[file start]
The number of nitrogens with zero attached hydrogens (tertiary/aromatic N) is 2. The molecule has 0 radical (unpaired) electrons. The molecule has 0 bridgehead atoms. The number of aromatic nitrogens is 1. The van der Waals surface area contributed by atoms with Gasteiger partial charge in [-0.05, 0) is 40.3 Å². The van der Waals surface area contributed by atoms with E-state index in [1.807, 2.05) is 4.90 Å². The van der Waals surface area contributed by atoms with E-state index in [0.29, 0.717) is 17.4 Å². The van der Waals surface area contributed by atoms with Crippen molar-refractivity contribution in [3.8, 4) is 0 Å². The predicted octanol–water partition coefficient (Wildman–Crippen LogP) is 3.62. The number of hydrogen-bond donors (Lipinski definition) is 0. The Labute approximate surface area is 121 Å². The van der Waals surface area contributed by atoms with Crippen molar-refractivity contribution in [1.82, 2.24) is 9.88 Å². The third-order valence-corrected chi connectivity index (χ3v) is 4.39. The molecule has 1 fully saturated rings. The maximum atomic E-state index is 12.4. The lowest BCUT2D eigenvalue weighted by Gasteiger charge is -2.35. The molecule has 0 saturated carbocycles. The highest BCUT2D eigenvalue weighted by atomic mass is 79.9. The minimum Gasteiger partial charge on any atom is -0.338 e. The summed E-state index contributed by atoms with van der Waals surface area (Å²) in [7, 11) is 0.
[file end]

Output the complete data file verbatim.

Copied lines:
The number of nitrogens with zero attached hydrogens (tertiary/aromatic N) is 2. The molecule has 0 radical (unpaired) electrons. The molecule has 0 bridgehead atoms. The number of aromatic nitrogens is 1. The van der Waals surface area contributed by atoms with Gasteiger partial charge in [-0.05, 0) is 40.3 Å². The van der Waals surface area contributed by atoms with E-state index in [1.807, 2.05) is 4.90 Å². The van der Waals surface area contributed by atoms with E-state index in [0.29, 0.717) is 17.4 Å². The van der Waals surface area contributed by atoms with Crippen molar-refractivity contribution in [3.8, 4) is 0 Å². The predicted octanol–water partition coefficient (Wildman–Crippen LogP) is 3.62. The number of hydrogen-bond donors (Lipinski definition) is 0. The Labute approximate surface area is 121 Å². The van der Waals surface area contributed by atoms with Crippen molar-refractivity contribution in [1.82, 2.24) is 9.88 Å². The third-order valence-corrected chi connectivity index (χ3v) is 4.39. The molecule has 1 fully saturated rings. The maximum atomic E-state index is 12.4. The lowest BCUT2D eigenvalue weighted by Gasteiger charge is -2.35. The molecule has 0 saturated carbocycles. The highest BCUT2D eigenvalue weighted by atomic mass is 79.9. The minimum Gasteiger partial charge on any atom is -0.338 e. The summed E-state index contributed by atoms with van der Waals surface area (Å²) in [7, 11) is 0.